Eugene A. Stead Jr. A life of chasing what I did not understand
My Story
The End of a Chapter
Postscripts from Stead's World
My Photos
Mostly My Thoughts
Thoughts from housestaff and friends
Thoughts from Others
For the Curious

From the housestaff - one side of the story ...

Title: Prologue

Contributor: Carl Voyles

I felt a hand on my shoulder and heard a familiar voice, "Come join us in the lounge for a Drambuie."

It was the last evening of our 50th medical school class reunion. Joan and I were standing in the lobby of the new Washington Duke, the old downtown Durham one having, like an old soldier, apparently just faded away.

Dr. and Mrs. Stead, Joan and I sat around a coffee table beside the grand piano in the lounge, sipping Drambuies and exchanging anecdotes.

"Do you remember the CPC debate between Wiley Forbes and Ocsar Hansen Pruss," I asked. "The Nott patient who died with tularemia?"

"How could I forget that!" Dr. Stead gave me his familiar smile.

"You were assistant resident on Nott. You and John Hickham missed the diagnosis!"

"We all did. We were really chagrined! But I did sketch a pen and ink of the ulcer on the patient's chest into the progress notes. He'd been bitten by a deer fly."

"Yes, they put it on a slide and it helped nail down the post-mortem diagnosis. As I recall, he'd been skinning a rabbit," Dr. Stead added, shaking his head. "Wiley Forbus had a field day with that one! Some streptomycin would have kept him out of the morgue." "And do you remember the time ---" we moved on to more positive memories, some of which I have included in a recently published book.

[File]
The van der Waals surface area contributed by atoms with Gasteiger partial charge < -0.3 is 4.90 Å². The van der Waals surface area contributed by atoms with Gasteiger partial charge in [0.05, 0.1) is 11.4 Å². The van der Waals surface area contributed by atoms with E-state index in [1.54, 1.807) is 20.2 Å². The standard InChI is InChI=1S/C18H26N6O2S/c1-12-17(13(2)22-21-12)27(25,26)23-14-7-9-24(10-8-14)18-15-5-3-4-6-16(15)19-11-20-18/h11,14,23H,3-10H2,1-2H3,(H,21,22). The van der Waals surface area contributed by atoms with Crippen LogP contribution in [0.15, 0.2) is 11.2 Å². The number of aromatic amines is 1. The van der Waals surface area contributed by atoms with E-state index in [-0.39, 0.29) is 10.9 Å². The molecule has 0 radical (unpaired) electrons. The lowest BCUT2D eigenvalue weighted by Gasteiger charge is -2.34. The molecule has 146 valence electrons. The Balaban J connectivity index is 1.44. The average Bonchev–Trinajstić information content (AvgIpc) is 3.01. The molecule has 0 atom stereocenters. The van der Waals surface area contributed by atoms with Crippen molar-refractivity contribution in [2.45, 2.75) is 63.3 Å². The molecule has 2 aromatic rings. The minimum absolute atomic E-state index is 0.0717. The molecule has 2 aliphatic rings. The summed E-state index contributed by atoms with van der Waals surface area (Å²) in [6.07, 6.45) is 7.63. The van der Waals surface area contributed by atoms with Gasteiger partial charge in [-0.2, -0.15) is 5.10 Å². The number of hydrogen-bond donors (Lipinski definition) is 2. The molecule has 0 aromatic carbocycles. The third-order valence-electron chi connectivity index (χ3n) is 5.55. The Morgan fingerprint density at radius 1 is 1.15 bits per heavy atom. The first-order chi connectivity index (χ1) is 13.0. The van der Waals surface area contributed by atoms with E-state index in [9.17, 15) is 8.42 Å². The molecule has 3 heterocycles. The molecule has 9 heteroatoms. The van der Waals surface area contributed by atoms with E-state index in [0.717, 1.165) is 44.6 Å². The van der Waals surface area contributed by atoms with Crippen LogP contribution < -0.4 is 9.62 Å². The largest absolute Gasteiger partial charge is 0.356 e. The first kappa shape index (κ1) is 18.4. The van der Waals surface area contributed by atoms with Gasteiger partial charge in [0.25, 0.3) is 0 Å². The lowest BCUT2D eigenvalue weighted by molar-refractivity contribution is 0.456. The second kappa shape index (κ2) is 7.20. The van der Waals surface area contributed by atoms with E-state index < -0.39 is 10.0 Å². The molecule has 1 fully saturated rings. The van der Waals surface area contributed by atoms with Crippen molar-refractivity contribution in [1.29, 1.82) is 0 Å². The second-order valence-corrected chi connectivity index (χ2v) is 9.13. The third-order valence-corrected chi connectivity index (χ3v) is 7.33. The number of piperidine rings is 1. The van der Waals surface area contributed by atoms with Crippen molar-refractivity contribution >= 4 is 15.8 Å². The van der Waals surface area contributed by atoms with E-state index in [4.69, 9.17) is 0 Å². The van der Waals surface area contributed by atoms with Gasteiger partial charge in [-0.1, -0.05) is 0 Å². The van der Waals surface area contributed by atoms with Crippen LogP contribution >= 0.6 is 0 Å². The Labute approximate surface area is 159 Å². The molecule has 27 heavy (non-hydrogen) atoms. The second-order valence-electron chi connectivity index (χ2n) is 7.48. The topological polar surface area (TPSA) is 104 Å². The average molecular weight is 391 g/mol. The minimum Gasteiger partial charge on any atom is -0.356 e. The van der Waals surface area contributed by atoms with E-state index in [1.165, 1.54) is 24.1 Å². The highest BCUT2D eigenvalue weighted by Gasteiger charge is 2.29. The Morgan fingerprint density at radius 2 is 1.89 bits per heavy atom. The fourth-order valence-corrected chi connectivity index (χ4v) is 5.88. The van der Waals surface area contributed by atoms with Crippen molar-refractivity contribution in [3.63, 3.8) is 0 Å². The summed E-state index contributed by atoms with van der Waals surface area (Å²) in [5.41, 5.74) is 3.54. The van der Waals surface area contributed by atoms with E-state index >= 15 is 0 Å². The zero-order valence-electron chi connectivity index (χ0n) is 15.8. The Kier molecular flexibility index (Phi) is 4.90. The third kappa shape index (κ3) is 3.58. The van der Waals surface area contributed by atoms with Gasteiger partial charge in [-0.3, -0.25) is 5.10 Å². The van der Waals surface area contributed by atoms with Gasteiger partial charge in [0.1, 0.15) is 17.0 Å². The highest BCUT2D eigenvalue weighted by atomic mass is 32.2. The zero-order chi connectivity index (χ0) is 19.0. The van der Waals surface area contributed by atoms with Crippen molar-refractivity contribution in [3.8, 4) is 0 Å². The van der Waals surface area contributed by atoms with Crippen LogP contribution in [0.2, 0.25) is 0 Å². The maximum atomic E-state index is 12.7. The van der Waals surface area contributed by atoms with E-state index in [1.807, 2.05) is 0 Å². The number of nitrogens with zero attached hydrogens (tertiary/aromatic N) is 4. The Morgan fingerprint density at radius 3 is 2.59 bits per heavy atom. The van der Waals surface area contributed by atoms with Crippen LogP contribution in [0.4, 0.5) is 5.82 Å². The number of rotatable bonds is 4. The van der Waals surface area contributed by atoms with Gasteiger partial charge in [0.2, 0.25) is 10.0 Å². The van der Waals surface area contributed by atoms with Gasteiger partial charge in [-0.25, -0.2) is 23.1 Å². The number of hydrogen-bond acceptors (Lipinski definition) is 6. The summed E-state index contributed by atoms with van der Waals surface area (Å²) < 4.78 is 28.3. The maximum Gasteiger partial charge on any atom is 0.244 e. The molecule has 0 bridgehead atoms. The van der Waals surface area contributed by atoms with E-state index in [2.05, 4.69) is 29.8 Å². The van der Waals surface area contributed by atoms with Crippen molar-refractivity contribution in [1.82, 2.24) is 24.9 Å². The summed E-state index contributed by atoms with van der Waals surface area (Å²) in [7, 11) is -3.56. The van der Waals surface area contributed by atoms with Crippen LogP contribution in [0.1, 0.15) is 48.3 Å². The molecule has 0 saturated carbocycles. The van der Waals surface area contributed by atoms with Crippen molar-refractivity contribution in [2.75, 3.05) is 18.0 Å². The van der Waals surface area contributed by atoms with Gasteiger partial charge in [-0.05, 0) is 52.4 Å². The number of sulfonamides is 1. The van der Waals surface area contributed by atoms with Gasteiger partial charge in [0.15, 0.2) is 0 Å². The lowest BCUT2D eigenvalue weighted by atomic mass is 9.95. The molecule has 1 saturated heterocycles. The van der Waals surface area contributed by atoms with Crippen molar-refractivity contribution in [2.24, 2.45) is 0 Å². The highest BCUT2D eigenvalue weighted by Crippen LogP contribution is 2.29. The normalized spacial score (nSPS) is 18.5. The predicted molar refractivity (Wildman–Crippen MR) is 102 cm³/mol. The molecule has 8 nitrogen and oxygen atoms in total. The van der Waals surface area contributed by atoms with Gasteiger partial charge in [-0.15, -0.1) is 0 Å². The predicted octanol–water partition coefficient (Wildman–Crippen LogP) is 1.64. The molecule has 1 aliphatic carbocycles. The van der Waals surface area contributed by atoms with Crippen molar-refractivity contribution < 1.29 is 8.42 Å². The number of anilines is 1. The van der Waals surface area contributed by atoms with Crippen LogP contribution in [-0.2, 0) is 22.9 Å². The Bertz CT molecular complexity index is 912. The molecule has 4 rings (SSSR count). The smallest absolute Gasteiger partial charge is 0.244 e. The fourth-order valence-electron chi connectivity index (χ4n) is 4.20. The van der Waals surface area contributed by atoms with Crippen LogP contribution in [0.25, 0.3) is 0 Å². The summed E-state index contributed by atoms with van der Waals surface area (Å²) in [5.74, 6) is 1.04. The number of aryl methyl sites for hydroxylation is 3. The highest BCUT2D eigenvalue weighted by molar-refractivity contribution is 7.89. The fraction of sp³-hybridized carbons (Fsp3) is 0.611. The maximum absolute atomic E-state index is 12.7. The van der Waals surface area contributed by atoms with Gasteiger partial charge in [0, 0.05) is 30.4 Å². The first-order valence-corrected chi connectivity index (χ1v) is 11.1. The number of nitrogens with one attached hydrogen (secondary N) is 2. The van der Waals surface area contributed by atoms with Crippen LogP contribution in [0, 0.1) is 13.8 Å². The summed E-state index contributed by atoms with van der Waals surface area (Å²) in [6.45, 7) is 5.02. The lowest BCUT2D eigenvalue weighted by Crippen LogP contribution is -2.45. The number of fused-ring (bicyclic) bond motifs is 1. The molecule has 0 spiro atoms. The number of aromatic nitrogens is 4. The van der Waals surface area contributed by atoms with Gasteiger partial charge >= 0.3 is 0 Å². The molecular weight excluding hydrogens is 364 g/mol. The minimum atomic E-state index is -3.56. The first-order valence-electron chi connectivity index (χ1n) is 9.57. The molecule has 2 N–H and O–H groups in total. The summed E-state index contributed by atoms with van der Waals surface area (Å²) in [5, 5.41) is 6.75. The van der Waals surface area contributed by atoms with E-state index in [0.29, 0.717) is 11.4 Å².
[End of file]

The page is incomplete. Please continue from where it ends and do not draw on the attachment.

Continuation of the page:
Galen Wagner asked me to write an introduction explaining how this, which will certainly not be the first or the last, collection of "Stead Stories" came into being.

It may have been sharing of Drambuies and stories with Dr. Stead in the Washington Duke lounge, and it was the midsummer notice about our October Alumni Medical Alumni Reunion. Enclosed was a note from Galen asking if I would be a contact for those of my era who knew Dr. Stead. "It's his 95th birthday," Galen added.

"Be glad to," I said, then added, "You know, to have worked with Dr. Stead is to have stories about him. I've included a couple in Angles and Dangles and Other Sea Stories. I'll bet we can get some really good ones if we contact those planning to attend."

"Good idea. Maybe we could make a book of them as a birthday present."

So, by email, phone, fax and pony express we have solicited and gathered, then I have hunt-and-pecked edited versions into my Gateway 2000 which I faxed on to Galen, who has compiled what follows.

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